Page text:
TOKYO — Every time North Korea does something provocative — which is often — Washington insists that Pyongyang must give up its nuclear weapons program.
Just last weekend, days after North Korea launched its most high-tech intercontinental ballistic missile yet, national security adviser H.R. McMaster said that President Trump “is committed to the total denuclearization of the Korean Peninsula.”
Not that this line is confined to the Trump administration. The Obama and Bush administrations before it also repeatedly insisted that North Korea must denuclearize.
That might have been a realistic aim before Pyongyang could build a hydrogen bomb and missiles that can reach the United States. It’s just a matter of time before the North Koreans can put the two together — if they can’t already.
The Trump administration won’t admit it, but North Korea is now a nuclear weapons power, analysts say. Why would Kim Jong Un’s cash-strapped regime spend so much time and money on building these weapons only to give them up? And even if they were prepared to bargain them away eventually, why would they do so now, when Trump and his top aides are threatening military action?
“We’ve seen no indication in recent years that they are interested in denuclearization,” said Mira Rapp-Hooper, a North Korea expert at Yale Law School who was an Asia adviser to Hillary Clinton’s presidential campaign. “So it’s difficult to rationalize how we are still so fixated on it.”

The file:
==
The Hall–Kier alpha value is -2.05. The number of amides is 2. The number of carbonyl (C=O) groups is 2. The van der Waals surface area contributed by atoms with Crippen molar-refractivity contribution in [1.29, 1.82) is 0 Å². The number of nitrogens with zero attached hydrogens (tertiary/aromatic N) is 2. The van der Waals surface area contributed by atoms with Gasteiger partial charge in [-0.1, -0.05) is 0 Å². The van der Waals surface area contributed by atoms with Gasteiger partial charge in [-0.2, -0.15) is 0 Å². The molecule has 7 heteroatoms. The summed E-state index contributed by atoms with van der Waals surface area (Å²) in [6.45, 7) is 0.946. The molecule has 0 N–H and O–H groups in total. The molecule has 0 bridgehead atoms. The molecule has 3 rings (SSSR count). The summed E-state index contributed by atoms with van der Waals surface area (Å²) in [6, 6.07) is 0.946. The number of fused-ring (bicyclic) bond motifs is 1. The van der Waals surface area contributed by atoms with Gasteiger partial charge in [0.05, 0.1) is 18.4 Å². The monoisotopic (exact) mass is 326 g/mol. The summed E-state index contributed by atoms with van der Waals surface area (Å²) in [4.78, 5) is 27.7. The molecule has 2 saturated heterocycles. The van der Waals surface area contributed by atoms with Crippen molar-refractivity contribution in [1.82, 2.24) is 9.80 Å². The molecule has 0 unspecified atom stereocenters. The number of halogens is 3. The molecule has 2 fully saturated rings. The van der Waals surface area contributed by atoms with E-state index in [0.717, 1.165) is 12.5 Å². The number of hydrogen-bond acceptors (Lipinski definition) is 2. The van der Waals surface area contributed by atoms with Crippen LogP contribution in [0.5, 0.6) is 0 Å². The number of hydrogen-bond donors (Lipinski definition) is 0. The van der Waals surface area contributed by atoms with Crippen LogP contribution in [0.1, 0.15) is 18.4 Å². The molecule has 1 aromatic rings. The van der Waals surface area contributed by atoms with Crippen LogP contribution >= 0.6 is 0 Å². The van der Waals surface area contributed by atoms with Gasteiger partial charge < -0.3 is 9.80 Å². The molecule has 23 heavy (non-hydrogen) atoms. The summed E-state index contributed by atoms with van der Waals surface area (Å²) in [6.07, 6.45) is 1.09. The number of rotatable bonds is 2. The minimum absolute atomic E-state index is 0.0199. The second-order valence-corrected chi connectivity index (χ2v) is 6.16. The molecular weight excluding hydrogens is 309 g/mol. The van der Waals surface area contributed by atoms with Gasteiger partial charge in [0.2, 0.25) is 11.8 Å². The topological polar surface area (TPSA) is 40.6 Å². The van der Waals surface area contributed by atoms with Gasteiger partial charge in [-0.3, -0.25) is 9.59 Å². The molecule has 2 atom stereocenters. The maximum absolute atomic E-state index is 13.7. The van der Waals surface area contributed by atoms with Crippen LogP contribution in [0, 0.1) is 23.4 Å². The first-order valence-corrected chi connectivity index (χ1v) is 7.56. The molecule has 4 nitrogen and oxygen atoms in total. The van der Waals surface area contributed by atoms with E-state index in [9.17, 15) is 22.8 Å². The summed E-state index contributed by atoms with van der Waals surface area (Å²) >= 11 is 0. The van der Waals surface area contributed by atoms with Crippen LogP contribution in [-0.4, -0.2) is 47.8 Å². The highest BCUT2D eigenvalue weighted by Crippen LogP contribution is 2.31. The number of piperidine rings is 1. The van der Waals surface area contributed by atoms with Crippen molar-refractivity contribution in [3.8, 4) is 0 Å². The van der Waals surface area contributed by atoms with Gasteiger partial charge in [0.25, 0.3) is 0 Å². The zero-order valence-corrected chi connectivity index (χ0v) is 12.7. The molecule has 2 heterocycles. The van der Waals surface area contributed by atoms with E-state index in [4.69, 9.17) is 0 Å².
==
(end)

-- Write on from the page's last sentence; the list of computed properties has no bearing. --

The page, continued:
Vipin Narang, a nuclear nonproliferation specialist at MIT, agreed.
“It’s a fantasy that they’re going to willingly give up their nuclear programs so long as Kim is in power. He saw the fate of Saddam and Gaddafi — why would he give up his nuclear weapons?” asked Narang, referring to the former leaders of Iraq and Libya, both of whom are now deposed and dead.
Trump’s willingness to pull out of the international nuclear deal with Iran would only heighten North Korea’s mistrust of a negotiated denuclearization agreement with the United States, he said.
For three generations, since the current leader’s grandfather, Kim Il Sung, was in power, North Korea has pursued nuclear weapons as a way to deter the United States and ensure the regime’s survival.
Pyongyang’s perceived need for a powerful deterrent has only increased since Kim Jong Un took power six years ago this month. Young and inexperienced — he was 27 when he succeeded his father and had no military background — the third Kim has aggressively pursued nuclear weapons as a way to fend off outside threats and bolster his legitimacy inside North Korea.
“The only way you can convince them to denuclearize is to make nuclear armament costly enough to destabilize the regime,” said Chun Yung-woo, a former South Korean nuclear negotiator with the North. “To do that would require a total economic blockade to suffocate the regime.”